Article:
[Geowanking] iPhone App Development
jim at media.mit.edu
Mon Jan 15 08:29:30 PST 2007
if the iPhone loader is locked, as it's said to be, then it really
doesn't matter what OS is in the box. We do have SJ on the record
talking about the risk of un-approved software somehow taking down
Cingular due to a misplaced semicolon, to justify his decision to
You are slightly misunderstanding the Roomba example.
iRobot is not like a cell carrier in this important way: they don't
make incremental revenue each time someone vacuums a floor. Thus,
their economic incentives derive from "sales of more hardware" not
from "increased usage" (replacements due to wear and tear excluded).
I was trying to show that for iRobot, incentive toward more profit/
more market share was created in part by hobbyists (using an already-
provided DB9 port, iirc - a cheap, exploratory teaser, "try me"), and
then nurtured with helpful FAQs from the vendor, and finally seized
as a product opportunity once there was a sign of a coming critical
mass, to the benefit of all involved. But iRobot left the door open a
little from the very start, and used the hobbyists to test the waters.
To change the wireless landscape requires equivalent guidance toward
more profit/more market share, for carriers.
In other words, "why should they bother?" "Because it would be
nice" is unfortunately not a good answer to that.
The inverse motivation (aka fear, or "negative reinforcement") can be
used... that is, guidance away from lost profit/lost market share
(e.g. if "a competitor" makes a first move, or a big disruptive other-
thing appears). "If you FAIL to come around to the new way, you're
dead" can work, but the carrot's easier than the stick.
Many have talked, thought, and scratched their heads, but to date
nobody's figured out a workable formula that would allow cellular
phone users to lead carriers, even a little. So the present situation
not just in the closed-ness of the networks and devices, but in the
sad condition of customer service generally.
The players are so big that the force needed to lead them down that
road must also be big or broadly based.
The platforms/networks they have given us to use are pretty good at
tamping down any such forces before they become pervasive enough to
be of concern. Or in English, the masses can't fall in love with and
demand more of your new free mobile application if they can't get it
and don't know about it. Carriers control what their customers know
and use. Customers are happy enough with the status quo.
I think the standard template requires that I write something hopeful
here, but that would feel insincere.
There is precedent for vendors of captive services (ISP services,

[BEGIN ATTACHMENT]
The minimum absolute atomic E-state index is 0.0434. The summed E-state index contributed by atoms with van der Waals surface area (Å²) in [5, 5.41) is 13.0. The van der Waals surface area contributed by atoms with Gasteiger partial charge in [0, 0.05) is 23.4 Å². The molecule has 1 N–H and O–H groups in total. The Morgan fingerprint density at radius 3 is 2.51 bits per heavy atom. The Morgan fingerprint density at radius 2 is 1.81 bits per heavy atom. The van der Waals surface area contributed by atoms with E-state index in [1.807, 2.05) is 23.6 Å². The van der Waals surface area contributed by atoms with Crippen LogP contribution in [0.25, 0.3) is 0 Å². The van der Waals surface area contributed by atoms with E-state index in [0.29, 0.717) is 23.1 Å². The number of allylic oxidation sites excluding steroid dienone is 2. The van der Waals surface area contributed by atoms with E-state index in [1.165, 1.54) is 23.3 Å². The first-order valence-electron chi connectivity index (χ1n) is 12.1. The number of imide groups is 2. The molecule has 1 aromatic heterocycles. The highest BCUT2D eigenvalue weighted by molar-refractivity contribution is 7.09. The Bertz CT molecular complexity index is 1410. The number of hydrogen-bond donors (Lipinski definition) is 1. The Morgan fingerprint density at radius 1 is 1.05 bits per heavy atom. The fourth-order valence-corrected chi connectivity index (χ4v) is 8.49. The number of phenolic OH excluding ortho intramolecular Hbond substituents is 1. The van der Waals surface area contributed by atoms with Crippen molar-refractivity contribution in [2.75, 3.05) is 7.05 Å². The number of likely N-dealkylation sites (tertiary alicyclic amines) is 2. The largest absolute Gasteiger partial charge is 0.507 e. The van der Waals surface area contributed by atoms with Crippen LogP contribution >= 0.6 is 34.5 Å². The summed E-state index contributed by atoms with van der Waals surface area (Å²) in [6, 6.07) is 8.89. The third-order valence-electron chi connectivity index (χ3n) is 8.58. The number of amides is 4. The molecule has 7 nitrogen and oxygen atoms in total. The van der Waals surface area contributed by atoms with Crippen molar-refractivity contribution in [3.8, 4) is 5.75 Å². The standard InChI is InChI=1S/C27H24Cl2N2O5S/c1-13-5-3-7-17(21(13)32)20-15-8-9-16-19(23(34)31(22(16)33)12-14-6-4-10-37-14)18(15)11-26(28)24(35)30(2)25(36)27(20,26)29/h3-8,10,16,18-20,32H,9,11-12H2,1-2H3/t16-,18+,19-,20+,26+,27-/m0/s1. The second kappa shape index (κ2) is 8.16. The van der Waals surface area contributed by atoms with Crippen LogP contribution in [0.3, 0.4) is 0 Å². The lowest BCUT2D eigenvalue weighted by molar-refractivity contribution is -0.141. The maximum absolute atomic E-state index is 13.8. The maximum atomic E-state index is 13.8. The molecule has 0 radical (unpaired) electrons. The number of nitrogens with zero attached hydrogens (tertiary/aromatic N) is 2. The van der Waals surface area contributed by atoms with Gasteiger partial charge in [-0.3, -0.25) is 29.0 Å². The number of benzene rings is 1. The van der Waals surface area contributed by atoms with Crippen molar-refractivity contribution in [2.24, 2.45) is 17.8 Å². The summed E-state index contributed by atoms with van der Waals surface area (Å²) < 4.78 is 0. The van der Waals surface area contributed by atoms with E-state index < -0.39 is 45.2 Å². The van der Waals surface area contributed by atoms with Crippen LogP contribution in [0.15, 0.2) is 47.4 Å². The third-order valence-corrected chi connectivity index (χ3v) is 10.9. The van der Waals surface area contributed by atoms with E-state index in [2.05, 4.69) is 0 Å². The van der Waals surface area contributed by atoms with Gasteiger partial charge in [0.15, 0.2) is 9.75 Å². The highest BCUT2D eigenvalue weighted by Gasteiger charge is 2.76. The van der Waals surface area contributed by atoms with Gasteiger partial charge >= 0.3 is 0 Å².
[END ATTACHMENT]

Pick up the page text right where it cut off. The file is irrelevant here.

paging, other) to allow limited exploration of their networks,
provided such explorations are wired into some good-faith capture of
revenue and/or market share. For example, a paging company "allowed"
me to write software for, and test on, their system, because if the
software I was trying to create actually worked, they could sell many
more pagers. The ISP "Speakeasy.net" has written agile agreements
that allow redistribution of the DSL over an open wireless access
point, support gaming, and so on, bringing business and referrals
from customers who want those things.
I suggest that the best way to go about getting what's desired here
is not going to be a clever hack that touches a tiny fraction of
those who can even afford a very expensive device like an iPhone.
Rather, how do we put the right people in the right spot with the
right carrier, to nudge that door open the first little bit, as
happened successfully for iRobot, the paging company, and the ISP in
the examples here? Cell companies actually a bit open in the early
days when they were starved for applications. That's changed now. How
do we change it back?
Those doing the asking are not going to be able to make demands like
"it must be free for everyone forever". Carriers, and companies
generally, don't respond to that. Wire independent innovation into
market success for those who support the innovators, and it will be
 "non-revenue generators"
On Jan 15, 2007, at 10:44 AM, Marcus Kirsch wrote:
> First of all I disagree with some points like , yes noone is using
> linux on ipod, but iphone is already running os x. Plus we had
> examples of people using the new macbook's sensors to create little
> apps that unfortunately havent found some real use, yet as Jim
> himself giving the example of the Roomba sweepers, new products can
> come out of this and hacking or reverse engineering however you
> call it is not just a "rebel" hobby, you might call it as well
> innovation no matter what, which is interesting coming from someone
> seemingly situated at the MIT.
> Nevertheless I fully agree on the uselessness talking about
> projects and ideas based on rumored functionality.
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